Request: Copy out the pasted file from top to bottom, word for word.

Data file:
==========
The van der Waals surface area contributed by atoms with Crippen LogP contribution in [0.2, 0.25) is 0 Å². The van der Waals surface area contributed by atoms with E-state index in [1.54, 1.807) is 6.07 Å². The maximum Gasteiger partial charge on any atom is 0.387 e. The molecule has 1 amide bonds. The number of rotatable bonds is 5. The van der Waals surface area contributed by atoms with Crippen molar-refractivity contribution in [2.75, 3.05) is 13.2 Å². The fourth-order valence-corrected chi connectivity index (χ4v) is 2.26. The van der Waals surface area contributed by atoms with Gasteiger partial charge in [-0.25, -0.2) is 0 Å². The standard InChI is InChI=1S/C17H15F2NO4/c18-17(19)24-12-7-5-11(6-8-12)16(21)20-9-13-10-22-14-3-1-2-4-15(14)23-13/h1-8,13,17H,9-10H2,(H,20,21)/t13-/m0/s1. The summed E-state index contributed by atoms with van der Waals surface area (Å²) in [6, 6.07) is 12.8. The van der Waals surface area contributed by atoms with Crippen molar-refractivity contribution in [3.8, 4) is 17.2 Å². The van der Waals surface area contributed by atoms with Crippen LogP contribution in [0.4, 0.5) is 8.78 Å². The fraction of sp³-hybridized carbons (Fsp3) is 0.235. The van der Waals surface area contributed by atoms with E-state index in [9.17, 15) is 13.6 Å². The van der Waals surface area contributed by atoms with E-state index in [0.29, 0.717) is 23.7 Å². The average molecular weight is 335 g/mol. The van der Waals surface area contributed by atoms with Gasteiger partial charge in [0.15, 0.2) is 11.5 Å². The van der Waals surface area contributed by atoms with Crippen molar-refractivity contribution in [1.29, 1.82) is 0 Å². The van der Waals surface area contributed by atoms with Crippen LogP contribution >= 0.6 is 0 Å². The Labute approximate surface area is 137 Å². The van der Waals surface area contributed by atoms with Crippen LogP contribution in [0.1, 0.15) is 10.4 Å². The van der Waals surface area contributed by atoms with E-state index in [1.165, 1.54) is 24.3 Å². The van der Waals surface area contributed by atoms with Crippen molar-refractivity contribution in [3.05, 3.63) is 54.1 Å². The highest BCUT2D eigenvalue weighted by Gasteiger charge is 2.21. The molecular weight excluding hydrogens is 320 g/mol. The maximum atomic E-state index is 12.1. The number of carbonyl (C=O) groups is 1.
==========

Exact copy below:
The van der Waals surface area contributed by atoms with Crippen LogP contribution in [0.2, 0.25) is 0 Å². The van der Waals surface area contributed by atoms with E-state index in [1.54, 1.807) is 6.07 Å². The maximum Gasteiger partial charge on any atom is 0.387 e. The molecule has 1 amide bonds. The number of rotatable bonds is 5. The van der Waals surface area contributed by atoms with Crippen molar-refractivity contribution in [2.75, 3.05) is 13.2 Å². The fourth-order valence-corrected chi connectivity index (χ4v) is 2.26. The van der Waals surface area contributed by atoms with Gasteiger partial charge in [-0.25, -0.2) is 0 Å². The standard InChI is InChI=1S/C17H15F2NO4/c18-17(19)24-12-7-5-11(6-8-12)16(21)20-9-13-10-22-14-3-1-2-4-15(14)23-13/h1-8,13,17H,9-10H2,(H,20,21)/t13-/m0/s1. The summed E-state index contributed by atoms with van der Waals surface area (Å²) in [6, 6.07) is 12.8. The van der Waals surface area contributed by atoms with Crippen molar-refractivity contribution in [3.8, 4) is 17.2 Å². The van der Waals surface area contributed by atoms with Crippen LogP contribution in [0.4, 0.5) is 8.78 Å². The fraction of sp³-hybridized carbons (Fsp3) is 0.235. The van der Waals surface area contributed by atoms with E-state index in [9.17, 15) is 13.6 Å². The van der Waals surface area contributed by atoms with E-state index in [0.29, 0.717) is 23.7 Å². The average molecular weight is 335 g/mol. The van der Waals surface area contributed by atoms with Gasteiger partial charge in [0.15, 0.2) is 11.5 Å². The van der Waals surface area contributed by atoms with Crippen molar-refractivity contribution in [1.29, 1.82) is 0 Å². The van der Waals surface area contributed by atoms with Crippen LogP contribution >= 0.6 is 0 Å². The Labute approximate surface area is 137 Å². The van der Waals surface area contributed by atoms with Crippen LogP contribution in [0.1, 0.15) is 10.4 Å². The van der Waals surface area contributed by atoms with E-state index in [1.165, 1.54) is 24.3 Å². The van der Waals surface area contributed by atoms with Crippen molar-refractivity contribution in [3.05, 3.63) is 54.1 Å². The highest BCUT2D eigenvalue weighted by Gasteiger charge is 2.21. The molecular weight excluding hydrogens is 320 g/mol. The maximum atomic E-state index is 12.1. The number of carbonyl (C=O) groups is 1.